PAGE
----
Research is the hallmark of sensible vehicle shopping. An expense as big as a car has even lesser room for frivolity than other consumer goods. It is crucial to know both what you can afford and the best quality you can get. We have calculators that can help you measure the fuel and operational costs of vehicles. Once you’re done running through the numbers, now is the time to compare them.

Assessing Your Needs

Finding out what you need is a two-way street. On one hand, you must work toward finding a car that fits your budget. Anything that is nonessential should be put in low priority. On the other, you must also find a car that meets as many of your most crucial needs as possible within your budget. Put meeting your personal needs over everything else. Saving money means nothing if you experience inconvenience or discomfort in the process.

It could be hard to decide whether a specific feature is a need or a want. You need a car that you and your family can comfortably fit in. But you want a car with seat warmers. While it would be nice to have the latter, you can do without it if it’s too expensive. Ask yourself the tough questions: Why do you need the car? What added functions does the car need to have? Often, you can pare it down to the following set of primary essentials:

  • A car should be reliable and get you where you need to go.
  • It should be spacious enough to fit yourself and anyone else riding with you.
  • It should have enough power and room to carry what you need to bring.
  • It should be safe to ride in.

Pigly's Tip!

If you must spend extra on something, choose one that adds comfort to your driving experience. If you live in a cold place, paying extra for seat warmers might not be a bad deal. You will be using the car a lot, after all.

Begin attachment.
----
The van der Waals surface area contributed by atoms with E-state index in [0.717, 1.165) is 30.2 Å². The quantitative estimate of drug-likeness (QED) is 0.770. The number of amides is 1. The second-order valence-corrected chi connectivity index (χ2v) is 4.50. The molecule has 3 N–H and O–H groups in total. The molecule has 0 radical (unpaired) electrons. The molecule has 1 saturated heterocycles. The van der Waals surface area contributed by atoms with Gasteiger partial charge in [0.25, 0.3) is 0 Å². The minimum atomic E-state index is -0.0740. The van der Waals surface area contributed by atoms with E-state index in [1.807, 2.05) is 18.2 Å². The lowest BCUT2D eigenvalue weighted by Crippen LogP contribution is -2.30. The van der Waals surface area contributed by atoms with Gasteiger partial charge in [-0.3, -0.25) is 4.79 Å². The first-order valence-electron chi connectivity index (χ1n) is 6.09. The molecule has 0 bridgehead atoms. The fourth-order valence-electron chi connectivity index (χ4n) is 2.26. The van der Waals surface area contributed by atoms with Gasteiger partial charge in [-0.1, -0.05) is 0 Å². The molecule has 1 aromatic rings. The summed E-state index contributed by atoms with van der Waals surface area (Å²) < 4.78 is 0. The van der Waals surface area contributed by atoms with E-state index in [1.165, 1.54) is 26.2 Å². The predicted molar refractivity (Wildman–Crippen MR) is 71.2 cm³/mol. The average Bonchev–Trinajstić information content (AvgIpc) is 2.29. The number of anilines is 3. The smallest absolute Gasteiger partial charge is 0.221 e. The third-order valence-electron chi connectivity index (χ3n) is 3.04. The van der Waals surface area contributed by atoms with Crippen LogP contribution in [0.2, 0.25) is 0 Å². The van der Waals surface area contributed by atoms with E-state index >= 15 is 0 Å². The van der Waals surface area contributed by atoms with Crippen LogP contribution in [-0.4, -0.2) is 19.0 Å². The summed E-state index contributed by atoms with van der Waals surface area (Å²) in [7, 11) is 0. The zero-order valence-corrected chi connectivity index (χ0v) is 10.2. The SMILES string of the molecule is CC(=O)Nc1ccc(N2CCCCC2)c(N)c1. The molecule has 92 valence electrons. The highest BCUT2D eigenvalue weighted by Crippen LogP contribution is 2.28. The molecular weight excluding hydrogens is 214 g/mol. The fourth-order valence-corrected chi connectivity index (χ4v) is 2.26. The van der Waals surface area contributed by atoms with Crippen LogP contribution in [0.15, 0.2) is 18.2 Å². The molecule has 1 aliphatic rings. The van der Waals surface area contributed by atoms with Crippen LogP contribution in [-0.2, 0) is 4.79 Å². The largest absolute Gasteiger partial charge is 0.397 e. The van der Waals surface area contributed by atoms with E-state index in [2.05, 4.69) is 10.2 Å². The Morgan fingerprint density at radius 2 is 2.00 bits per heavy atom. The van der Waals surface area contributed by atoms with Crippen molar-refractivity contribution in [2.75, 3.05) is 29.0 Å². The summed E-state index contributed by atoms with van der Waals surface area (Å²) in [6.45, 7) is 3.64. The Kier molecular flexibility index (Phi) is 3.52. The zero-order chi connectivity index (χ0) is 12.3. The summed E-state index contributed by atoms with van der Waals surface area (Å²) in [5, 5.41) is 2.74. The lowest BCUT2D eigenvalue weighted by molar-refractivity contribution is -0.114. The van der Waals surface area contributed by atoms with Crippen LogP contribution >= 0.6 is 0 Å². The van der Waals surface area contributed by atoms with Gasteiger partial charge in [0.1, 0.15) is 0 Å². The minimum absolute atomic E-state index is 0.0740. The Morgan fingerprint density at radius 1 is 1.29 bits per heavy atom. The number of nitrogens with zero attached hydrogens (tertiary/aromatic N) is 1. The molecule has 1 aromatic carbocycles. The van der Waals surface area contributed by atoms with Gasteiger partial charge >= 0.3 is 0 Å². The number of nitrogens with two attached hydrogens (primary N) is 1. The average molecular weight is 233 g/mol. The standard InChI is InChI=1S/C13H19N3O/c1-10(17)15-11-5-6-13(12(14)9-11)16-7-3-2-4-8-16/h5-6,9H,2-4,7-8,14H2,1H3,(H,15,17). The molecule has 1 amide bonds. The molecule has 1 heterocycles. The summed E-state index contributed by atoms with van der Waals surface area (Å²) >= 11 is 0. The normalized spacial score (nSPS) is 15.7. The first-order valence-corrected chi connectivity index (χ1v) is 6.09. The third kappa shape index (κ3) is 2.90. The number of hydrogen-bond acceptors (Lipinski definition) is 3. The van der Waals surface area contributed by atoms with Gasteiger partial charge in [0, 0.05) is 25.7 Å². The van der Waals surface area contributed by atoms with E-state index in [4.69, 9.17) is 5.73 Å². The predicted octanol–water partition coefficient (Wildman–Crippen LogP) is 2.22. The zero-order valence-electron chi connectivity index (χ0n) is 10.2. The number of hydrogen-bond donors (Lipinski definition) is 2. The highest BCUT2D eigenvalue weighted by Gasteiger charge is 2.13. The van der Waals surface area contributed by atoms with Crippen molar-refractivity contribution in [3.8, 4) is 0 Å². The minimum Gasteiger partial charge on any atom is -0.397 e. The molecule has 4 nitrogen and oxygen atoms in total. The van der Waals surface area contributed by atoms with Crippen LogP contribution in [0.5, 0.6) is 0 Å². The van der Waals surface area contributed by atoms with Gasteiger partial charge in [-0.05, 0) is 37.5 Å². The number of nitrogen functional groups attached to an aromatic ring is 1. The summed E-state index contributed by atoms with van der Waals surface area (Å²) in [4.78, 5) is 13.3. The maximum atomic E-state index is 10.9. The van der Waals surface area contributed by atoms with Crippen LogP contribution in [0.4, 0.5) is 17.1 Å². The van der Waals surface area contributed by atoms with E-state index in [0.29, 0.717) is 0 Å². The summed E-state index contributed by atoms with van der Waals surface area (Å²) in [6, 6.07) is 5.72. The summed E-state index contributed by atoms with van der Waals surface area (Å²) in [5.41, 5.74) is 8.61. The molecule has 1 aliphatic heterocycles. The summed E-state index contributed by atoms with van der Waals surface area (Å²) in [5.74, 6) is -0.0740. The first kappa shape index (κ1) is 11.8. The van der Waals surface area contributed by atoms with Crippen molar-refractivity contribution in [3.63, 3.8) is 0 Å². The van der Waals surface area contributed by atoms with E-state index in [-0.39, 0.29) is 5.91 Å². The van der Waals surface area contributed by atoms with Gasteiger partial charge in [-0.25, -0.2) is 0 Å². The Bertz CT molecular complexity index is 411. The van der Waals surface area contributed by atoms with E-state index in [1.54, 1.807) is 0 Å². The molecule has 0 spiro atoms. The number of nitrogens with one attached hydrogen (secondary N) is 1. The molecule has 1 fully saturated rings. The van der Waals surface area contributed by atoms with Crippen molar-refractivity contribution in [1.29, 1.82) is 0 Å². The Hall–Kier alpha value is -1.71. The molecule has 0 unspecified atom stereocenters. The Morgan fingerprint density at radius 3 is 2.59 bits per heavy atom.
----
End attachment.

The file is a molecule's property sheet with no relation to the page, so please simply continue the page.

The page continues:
You might consider fuel efficiency, maintenance savings, and insurance costs as essential features. And in a sense, they are. Getting a car with all three of these traits, however, is difficult. You would need to give up one to meet the others. Sometimes, power is what you’d need. You might give up some fuel efficiency to carry heavier loads. Other times, you might give up some tax savings to slash your fuel and maintenance bills. When faced with this scenario, choose the option that lets you save more money.

Brand new versus a broken car.
If you spent a little more the first time around, you would’ve saved money.

Frugality vs. Cheapness

One thing you should always remember is that being cheap is not being frugal. By skimping on quality, you may end up wasting more money in the long run. If you buy poor quality “economy” items, you end up wasting more money over time. The same goes for autos. If you bought a junker, you’ve wasted money on constant repairs, lost time, and general discomfort.

You’re supposed to spend money on things that make your life better. “Savings” are a hollow recompense for everything you stand to lose by going cheap and crappy. It’s better to save more by paying for better quality up front.